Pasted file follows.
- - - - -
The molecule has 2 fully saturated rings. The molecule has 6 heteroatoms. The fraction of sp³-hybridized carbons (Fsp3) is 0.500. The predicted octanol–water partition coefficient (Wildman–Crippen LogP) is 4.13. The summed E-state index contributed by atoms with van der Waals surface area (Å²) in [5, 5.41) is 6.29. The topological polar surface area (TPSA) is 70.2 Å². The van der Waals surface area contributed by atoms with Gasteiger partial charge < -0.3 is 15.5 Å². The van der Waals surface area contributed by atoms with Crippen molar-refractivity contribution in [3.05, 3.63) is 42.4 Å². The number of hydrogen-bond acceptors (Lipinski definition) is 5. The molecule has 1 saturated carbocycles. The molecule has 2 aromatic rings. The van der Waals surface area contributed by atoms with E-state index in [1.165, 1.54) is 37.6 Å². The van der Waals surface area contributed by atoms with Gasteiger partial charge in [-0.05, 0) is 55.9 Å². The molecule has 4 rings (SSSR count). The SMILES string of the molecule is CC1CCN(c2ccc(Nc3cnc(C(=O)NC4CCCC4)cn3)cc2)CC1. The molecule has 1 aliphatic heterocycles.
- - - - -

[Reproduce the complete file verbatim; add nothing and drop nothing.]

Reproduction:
The molecule has 2 fully saturated rings. The molecule has 6 heteroatoms. The fraction of sp³-hybridized carbons (Fsp3) is 0.500. The predicted octanol–water partition coefficient (Wildman–Crippen LogP) is 4.13. The summed E-state index contributed by atoms with van der Waals surface area (Å²) in [5, 5.41) is 6.29. The topological polar surface area (TPSA) is 70.2 Å². The van der Waals surface area contributed by atoms with Gasteiger partial charge < -0.3 is 15.5 Å². The van der Waals surface area contributed by atoms with Crippen molar-refractivity contribution in [3.05, 3.63) is 42.4 Å². The number of hydrogen-bond acceptors (Lipinski definition) is 5. The molecule has 1 saturated carbocycles. The molecule has 2 aromatic rings. The van der Waals surface area contributed by atoms with E-state index in [1.165, 1.54) is 37.6 Å². The van der Waals surface area contributed by atoms with Gasteiger partial charge in [-0.05, 0) is 55.9 Å². The molecule has 4 rings (SSSR count). The SMILES string of the molecule is CC1CCN(c2ccc(Nc3cnc(C(=O)NC4CCCC4)cn3)cc2)CC1. The molecule has 1 aliphatic heterocycles.